Now, having built the first layer, the next step is to build the second layer. There are four edge cubelets that need to be positioned in the second layer; if the first layer is intact, these cubelets are either in the second layer but in the wrong position or orientation, or they are in the third layer. So it suffices to work out how to swap a cubelet from the second layer with one in the third layer – without disturbing the rest of the first or second layers, of course. Well, as an intermediate step, suppose we can swap a cubelet from the second layer with one in the third layer, putting no restrictions on what the effect is on the first or second layer. That’s easy – it’s just the operation of setting up a face. So we can find some sequence of moves that does what we want – call it s – and then survey the result. After performing s, the two edge cubelets that we want to interchange are both in the third layer, and everything else in the third layer was there before performing s. So let’s just twist the third layer (by some power of the “U” move) and replace the cubelet from the second layer with the cubelet from the third layer we want to replace it with. Now here’s the trick: follow that by performing S – the inverse of the operation s. The net result is the operation sUS – a conjugate of U. What is its effect? Well, the operation U itself just permutes the eight cubelets in the top layer (nine including the center, which is fixed of course). So any conjugate of U will also permute just eight cubelets. Which eight? Well, the eight which are in the third layer after performing s – i.e. 7 cubelets from the initial third layer, and the cubelet from the second layer we want to swap. Thus sUS has the effect of swapping one cubelet between the second and third layer, while leaving the remainder of the second and first layers intact, which is exactly what we want. Some experimentation gives a short recipe for an operation of the form s; the result is illustrated in the next figure:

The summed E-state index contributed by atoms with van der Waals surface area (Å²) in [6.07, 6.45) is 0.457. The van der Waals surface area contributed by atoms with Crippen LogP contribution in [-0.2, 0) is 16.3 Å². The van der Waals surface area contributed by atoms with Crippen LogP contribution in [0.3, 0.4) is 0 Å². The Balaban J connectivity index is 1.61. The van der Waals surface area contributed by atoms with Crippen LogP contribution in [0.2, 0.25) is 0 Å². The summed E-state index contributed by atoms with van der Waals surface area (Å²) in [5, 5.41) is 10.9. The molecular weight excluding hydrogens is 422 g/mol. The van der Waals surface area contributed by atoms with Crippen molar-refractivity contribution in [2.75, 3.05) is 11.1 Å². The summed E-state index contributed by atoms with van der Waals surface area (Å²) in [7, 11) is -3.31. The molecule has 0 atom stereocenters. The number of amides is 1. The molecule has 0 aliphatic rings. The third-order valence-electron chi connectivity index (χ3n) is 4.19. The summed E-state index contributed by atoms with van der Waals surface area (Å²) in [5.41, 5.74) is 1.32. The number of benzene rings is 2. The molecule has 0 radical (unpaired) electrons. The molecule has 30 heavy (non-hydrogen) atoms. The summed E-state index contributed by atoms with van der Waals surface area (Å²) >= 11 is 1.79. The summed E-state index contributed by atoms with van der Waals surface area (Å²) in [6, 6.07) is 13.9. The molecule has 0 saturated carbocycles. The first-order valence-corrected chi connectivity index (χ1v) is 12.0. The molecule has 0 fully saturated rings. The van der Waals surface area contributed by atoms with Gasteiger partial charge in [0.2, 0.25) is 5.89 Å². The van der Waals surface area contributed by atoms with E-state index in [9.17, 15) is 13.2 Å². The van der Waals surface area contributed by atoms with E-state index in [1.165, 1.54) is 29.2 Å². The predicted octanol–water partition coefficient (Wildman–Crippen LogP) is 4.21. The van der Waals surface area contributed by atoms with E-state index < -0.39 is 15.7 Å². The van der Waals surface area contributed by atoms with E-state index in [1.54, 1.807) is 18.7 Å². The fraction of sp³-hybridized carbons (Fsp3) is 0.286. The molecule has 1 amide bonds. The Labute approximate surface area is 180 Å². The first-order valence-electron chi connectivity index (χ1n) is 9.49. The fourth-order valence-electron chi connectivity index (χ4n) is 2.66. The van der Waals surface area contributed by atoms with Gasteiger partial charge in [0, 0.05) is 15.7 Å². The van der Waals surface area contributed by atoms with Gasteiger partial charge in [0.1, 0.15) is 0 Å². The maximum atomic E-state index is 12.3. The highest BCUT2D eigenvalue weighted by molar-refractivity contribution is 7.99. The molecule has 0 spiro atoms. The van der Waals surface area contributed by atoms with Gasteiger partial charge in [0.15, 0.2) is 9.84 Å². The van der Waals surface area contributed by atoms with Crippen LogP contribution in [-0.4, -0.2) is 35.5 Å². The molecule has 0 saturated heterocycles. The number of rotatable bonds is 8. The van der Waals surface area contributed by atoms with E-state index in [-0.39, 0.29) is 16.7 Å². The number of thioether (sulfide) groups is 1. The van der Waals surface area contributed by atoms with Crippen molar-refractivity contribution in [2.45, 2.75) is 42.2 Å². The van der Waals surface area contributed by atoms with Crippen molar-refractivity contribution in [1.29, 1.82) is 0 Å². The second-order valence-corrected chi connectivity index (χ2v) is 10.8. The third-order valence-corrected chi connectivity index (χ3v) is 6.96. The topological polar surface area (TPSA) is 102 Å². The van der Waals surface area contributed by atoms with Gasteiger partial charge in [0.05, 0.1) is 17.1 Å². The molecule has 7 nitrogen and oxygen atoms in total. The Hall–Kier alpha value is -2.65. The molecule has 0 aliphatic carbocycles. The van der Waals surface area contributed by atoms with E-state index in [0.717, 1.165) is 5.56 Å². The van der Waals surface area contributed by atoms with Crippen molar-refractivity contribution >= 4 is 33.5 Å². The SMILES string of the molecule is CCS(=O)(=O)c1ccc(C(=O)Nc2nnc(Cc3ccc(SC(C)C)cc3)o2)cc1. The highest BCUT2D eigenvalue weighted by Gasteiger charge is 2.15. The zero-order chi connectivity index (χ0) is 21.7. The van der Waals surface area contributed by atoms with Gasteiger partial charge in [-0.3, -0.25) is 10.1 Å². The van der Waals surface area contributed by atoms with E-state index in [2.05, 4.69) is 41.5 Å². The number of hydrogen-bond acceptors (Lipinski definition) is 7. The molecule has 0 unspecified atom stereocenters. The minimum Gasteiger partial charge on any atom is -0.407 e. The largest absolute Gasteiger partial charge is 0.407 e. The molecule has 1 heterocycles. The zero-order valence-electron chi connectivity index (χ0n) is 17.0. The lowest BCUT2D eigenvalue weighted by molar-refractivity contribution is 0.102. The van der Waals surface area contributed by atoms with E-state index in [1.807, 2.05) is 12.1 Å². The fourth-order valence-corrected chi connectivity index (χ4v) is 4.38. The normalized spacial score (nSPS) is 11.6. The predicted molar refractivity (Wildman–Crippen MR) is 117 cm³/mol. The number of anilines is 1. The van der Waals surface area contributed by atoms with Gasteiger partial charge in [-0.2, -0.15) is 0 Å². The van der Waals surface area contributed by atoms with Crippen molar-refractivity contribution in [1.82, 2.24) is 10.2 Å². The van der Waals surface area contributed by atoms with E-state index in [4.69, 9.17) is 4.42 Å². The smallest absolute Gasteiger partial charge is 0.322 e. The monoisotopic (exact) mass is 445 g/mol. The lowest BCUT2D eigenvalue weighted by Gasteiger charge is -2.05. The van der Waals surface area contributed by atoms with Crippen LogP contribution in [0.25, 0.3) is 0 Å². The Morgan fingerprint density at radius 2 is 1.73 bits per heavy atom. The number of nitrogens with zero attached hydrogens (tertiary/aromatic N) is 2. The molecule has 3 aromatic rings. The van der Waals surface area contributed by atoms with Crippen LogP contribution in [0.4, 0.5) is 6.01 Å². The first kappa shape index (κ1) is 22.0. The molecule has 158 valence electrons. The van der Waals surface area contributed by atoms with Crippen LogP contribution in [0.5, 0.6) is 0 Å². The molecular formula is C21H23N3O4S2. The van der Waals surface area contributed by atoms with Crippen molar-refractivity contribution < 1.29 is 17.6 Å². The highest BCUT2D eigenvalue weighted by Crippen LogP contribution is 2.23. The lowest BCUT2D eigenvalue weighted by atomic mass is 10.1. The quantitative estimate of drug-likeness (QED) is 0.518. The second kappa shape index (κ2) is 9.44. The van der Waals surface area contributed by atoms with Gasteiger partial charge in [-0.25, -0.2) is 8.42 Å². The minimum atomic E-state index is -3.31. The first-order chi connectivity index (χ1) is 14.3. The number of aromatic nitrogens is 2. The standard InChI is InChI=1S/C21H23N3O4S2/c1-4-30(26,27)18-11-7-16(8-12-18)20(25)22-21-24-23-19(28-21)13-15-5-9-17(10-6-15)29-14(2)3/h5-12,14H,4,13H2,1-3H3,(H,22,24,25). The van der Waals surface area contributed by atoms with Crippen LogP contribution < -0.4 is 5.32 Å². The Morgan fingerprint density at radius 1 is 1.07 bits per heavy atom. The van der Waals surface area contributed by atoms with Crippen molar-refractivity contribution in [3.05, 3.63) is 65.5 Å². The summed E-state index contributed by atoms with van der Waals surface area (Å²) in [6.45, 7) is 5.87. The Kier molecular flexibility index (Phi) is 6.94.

second_row

The third layer can be solved by a similar principle. Consider a setting up a face operation s which takes the cubelets in the third layer and scrambles them in a precise way – e.g. by interchanging two edge or vertex cubelets, or changing the orientation of one edge or vertex cubelet. This has some (unpredictable) effect on the first two layers, mucking them up somehow. But the commutator of s and U – i.e. the operation sUSu – will unscramble the first two layers, putting them back as they were, since the support of U is the third layer, and therefore U commutes with any permutation of the first two layers. The effect on the third layer is relatively easy to predict; in the cases described above, it will cyclically permute three edge or vertex cubelets, or change the orientation of two edge or vertex cubelets respectively. These four moves, used in concert, can unscramble the third layer; here’s an explicit example (in this example, one of the moves on edge cubelets affects the vertex cubelets, so the edge cubelets should be put into the correct location and orientation first, and then the vertex cubelets):

third_row

There is no claim that these operations are “optimal”; they’re the first thing I came up with when I worked this out last night. Note that these operations do not allow you to set the third face up in an arbitrary way while keeping the first two faces fixed; this is because the allowable operations of the Rubik’s cube do not generate the full group of permutations of the oriented cubelets (even conditioned on taking vertex cubelets to vertex cubelets and edge cubelets to edge cubelets). I leave it as an exercise in finite group theory to show that the operations described above allow one to unscramble the cube from any configuration in which it can be unscrambled by legal moves.

That’s it! That’s the whole solution. Similar ideas make it easy to solve variations on the cube (e.g. 4x4x4, cubelets with pictures on the faces, tetrahedra, etc.). And it was quite gratifying to see Anna and Lisa so excited to discover the solved cube this morning (and to know that I hadn’t cheated!)

If you want to play with the .eps code that generated these figures, I’ve attached it at the end (yes, I know it’s a hack):